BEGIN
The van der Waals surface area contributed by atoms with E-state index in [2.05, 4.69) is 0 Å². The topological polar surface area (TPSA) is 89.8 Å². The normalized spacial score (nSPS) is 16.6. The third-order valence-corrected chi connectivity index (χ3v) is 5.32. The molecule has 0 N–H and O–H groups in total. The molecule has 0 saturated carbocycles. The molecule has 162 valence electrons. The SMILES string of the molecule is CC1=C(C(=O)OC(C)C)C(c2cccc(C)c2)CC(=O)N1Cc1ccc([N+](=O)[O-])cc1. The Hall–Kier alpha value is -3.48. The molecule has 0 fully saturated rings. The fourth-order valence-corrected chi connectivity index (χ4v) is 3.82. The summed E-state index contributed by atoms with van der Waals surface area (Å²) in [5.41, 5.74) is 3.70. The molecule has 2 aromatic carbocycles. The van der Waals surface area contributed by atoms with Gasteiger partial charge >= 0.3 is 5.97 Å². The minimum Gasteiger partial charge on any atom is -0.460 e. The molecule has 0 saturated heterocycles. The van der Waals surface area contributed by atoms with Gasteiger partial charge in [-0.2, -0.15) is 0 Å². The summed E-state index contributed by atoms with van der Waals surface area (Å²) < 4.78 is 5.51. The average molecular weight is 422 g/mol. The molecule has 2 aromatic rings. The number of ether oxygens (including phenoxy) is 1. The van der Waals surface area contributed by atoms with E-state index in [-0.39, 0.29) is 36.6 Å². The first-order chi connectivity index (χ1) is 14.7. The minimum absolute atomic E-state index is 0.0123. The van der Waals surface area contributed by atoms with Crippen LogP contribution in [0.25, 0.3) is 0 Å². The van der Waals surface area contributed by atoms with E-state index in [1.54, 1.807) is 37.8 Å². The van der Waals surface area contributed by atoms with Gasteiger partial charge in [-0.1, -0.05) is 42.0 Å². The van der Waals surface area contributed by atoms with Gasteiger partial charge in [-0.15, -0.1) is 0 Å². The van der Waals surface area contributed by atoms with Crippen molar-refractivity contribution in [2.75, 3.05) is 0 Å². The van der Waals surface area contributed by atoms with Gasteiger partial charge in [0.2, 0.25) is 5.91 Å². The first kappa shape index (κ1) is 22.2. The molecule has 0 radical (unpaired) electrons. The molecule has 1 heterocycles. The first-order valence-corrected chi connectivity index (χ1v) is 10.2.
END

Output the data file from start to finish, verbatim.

The van der Waals surface area contributed by atoms with E-state index in [2.05, 4.69) is 0 Å². The topological polar surface area (TPSA) is 89.8 Å². The normalized spacial score (nSPS) is 16.6. The third-order valence-corrected chi connectivity index (χ3v) is 5.32. The molecule has 0 N–H and O–H groups in total. The molecule has 0 saturated carbocycles. The molecule has 162 valence electrons. The SMILES string of the molecule is CC1=C(C(=O)OC(C)C)C(c2cccc(C)c2)CC(=O)N1Cc1ccc([N+](=O)[O-])cc1. The Hall–Kier alpha value is -3.48. The molecule has 0 fully saturated rings. The fourth-order valence-corrected chi connectivity index (χ4v) is 3.82. The summed E-state index contributed by atoms with van der Waals surface area (Å²) in [5.41, 5.74) is 3.70. The molecule has 2 aromatic carbocycles. The van der Waals surface area contributed by atoms with Gasteiger partial charge >= 0.3 is 5.97 Å². The minimum Gasteiger partial charge on any atom is -0.460 e. The molecule has 0 saturated heterocycles. The van der Waals surface area contributed by atoms with Gasteiger partial charge in [-0.2, -0.15) is 0 Å². The summed E-state index contributed by atoms with van der Waals surface area (Å²) < 4.78 is 5.51. The average molecular weight is 422 g/mol. The molecule has 2 aromatic rings. The number of ether oxygens (including phenoxy) is 1. The van der Waals surface area contributed by atoms with E-state index in [-0.39, 0.29) is 36.6 Å². The first-order chi connectivity index (χ1) is 14.7. The minimum absolute atomic E-state index is 0.0123. The van der Waals surface area contributed by atoms with Crippen LogP contribution in [0.25, 0.3) is 0 Å². The van der Waals surface area contributed by atoms with E-state index in [1.54, 1.807) is 37.8 Å². The van der Waals surface area contributed by atoms with Gasteiger partial charge in [-0.1, -0.05) is 42.0 Å². The van der Waals surface area contributed by atoms with Gasteiger partial charge in [-0.15, -0.1) is 0 Å². The van der Waals surface area contributed by atoms with Crippen molar-refractivity contribution in [2.75, 3.05) is 0 Å². The van der Waals surface area contributed by atoms with Gasteiger partial charge in [0.2, 0.25) is 5.91 Å². The first kappa shape index (κ1) is 22.2. The molecule has 0 radical (unpaired) electrons. The molecule has 1 heterocycles. The first-order valence-corrected chi connectivity index (χ1v) is 10.2.